This is Going to Hurt by Adam Kay has been a bestseller, and covers Adam’s time as a Junior Doctor (which makes them sound more junior than they really are). Funny and heartbreaking, it’s difficult to listen to this and then feel anything other than anger with the way that doctors have been treated by the government.

The Secret Barrister by The Secret Barrister. I followed This is Going to Hurt with the anonymously written The Secret Barrister. This is in the same vein, and takes a similar and frightening look at the law. It’s hard not to feel sympathetic, and assuming that this is true, makes you realise quite how thoroughly broken some parts of our society are. Scary.

Sunday, 6 January 2019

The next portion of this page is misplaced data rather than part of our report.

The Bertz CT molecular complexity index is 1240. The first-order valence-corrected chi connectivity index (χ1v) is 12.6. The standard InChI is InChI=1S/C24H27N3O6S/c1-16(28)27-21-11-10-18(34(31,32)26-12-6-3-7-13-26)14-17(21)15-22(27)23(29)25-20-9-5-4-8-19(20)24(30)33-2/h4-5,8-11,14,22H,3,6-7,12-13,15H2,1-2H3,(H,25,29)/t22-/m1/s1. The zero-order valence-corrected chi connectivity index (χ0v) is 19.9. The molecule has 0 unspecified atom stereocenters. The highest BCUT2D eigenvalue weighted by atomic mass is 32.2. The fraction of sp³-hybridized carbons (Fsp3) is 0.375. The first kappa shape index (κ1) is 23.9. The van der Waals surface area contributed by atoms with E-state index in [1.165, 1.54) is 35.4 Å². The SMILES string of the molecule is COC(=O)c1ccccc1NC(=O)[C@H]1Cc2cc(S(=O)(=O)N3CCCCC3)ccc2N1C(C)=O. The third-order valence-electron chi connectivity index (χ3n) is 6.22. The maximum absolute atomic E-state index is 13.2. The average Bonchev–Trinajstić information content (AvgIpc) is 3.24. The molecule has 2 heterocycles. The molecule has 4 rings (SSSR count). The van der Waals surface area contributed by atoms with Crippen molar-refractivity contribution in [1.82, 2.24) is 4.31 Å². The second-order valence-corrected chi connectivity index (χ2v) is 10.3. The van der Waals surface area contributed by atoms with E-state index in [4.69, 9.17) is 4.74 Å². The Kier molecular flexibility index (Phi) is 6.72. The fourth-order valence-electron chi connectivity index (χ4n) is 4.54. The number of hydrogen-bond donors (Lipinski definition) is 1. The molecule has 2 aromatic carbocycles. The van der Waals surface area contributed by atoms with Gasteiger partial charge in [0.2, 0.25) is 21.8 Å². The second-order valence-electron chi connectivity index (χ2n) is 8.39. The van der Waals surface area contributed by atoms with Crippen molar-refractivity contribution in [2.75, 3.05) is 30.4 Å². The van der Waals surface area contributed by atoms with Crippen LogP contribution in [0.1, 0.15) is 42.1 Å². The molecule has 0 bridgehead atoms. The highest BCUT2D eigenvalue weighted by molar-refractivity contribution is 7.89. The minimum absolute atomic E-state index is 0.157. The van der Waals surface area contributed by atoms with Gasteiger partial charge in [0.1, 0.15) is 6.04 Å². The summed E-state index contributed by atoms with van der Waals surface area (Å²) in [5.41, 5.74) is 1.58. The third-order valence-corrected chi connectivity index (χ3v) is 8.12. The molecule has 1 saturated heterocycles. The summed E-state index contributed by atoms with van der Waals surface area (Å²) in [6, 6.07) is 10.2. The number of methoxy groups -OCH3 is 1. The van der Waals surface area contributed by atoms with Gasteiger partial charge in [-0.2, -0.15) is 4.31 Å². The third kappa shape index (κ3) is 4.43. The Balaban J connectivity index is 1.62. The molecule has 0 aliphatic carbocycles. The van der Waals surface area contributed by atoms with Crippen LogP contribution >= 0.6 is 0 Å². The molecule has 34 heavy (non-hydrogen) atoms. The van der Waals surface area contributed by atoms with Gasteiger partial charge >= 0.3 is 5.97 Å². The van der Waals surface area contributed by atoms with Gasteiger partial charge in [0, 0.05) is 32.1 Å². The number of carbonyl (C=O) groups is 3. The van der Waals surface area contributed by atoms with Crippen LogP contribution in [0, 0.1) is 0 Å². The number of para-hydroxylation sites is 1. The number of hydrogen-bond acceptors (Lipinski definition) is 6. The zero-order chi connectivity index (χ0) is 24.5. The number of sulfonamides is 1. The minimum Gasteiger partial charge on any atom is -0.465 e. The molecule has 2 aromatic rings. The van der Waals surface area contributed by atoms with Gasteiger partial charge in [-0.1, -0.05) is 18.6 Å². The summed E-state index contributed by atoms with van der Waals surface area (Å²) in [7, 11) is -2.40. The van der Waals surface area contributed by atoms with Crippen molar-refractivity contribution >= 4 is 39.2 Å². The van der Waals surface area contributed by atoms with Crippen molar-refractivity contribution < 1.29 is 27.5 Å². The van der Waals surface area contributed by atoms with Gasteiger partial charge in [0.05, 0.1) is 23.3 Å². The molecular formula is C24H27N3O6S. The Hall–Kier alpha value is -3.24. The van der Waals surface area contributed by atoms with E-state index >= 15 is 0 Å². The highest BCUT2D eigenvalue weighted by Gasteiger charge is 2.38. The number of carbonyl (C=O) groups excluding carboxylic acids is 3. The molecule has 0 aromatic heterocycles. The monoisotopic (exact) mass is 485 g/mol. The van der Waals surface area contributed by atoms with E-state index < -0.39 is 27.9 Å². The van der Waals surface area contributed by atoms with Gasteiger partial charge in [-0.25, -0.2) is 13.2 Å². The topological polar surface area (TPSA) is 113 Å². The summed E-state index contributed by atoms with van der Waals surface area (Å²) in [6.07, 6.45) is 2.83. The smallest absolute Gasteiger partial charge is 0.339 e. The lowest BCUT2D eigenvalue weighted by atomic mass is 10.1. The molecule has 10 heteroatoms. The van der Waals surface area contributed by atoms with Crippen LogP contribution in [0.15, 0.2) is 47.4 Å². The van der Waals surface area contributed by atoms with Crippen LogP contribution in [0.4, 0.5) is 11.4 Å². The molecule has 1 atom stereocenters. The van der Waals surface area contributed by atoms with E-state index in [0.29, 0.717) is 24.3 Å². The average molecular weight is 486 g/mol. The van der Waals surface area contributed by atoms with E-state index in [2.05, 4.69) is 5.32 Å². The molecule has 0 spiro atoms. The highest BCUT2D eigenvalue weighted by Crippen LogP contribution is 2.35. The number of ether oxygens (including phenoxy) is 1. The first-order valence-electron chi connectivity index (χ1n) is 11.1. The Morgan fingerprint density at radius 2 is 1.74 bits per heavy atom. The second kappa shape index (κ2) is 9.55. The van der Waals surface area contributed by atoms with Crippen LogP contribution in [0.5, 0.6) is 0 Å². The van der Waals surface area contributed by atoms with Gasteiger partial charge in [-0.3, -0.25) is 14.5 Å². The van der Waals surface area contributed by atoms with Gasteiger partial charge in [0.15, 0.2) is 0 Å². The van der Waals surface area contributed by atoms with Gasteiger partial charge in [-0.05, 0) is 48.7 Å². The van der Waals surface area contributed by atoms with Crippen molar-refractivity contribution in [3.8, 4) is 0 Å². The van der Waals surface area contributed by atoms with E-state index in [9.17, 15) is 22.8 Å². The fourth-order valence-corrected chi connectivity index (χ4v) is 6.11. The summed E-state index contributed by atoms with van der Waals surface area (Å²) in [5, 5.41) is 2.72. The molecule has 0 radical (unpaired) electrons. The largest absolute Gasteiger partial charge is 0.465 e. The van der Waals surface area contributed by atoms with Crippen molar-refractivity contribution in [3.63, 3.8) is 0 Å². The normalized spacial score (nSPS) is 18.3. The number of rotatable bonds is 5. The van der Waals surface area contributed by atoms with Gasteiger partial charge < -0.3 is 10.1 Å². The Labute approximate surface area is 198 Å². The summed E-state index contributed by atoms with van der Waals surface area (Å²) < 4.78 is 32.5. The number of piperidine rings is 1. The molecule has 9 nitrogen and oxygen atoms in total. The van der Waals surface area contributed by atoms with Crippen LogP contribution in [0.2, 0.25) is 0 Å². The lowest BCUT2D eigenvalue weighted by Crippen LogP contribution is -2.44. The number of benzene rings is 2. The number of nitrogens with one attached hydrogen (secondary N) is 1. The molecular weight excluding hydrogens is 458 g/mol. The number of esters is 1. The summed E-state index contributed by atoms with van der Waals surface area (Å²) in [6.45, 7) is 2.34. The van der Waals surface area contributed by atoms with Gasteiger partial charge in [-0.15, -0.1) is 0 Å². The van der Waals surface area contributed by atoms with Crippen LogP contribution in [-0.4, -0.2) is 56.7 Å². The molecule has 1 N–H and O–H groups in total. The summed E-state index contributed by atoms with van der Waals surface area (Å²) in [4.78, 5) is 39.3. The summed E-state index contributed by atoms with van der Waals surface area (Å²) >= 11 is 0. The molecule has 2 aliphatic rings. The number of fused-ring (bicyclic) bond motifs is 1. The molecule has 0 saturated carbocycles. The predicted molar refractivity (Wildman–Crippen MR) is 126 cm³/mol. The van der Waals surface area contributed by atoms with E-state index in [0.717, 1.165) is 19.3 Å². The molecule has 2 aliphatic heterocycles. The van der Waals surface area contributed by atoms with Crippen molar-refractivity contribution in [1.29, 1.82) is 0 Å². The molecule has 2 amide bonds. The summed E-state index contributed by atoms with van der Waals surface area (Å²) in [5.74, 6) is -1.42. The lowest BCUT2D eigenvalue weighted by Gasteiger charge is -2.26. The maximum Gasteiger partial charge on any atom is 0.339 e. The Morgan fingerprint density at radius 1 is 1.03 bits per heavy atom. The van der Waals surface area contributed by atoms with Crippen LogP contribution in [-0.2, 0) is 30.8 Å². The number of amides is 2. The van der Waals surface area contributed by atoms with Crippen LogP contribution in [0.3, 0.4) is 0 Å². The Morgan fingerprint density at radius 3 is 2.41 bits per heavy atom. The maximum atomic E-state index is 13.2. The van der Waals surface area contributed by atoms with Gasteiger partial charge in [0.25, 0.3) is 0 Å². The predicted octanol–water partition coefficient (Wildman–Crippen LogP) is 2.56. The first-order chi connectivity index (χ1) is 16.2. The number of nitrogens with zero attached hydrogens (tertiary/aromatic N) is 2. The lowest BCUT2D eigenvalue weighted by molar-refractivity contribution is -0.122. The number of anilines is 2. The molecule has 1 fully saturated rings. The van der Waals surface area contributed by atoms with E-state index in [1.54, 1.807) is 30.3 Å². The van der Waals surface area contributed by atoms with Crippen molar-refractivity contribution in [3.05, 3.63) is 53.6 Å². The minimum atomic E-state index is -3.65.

Scoring books

I’ve been keeping track of the books I’ve read since 2010, and I score each one. I don’t use Goodreads or any other app, I just make a note in a Googledoc that I have set up just for that use.

I score each book as follows:
  1. I disliked this so much that I didn’t finish it.
  2. A real chore to read. Possibly I struggled with the style, and I may have skimmed sections just to get through it.
  3. An okay book. Nothing special, but I was happy to read it. Most books end up scoring 3.
  4. A good book. I enjoyed it, and would read others by the same author. But just lacked that something special to elevate it to a 5.
  5. I really enjoyed this book and didn’t want it to end.
So in 2019 I read 70 books, which is an average year for me. This includes quite a few audiobooks (I have an Audible account) which boosts the number by a dozen or so. (That number excludes all the books I score 1 - I didn’t finish those, so don’t count them.)

Better than out of 10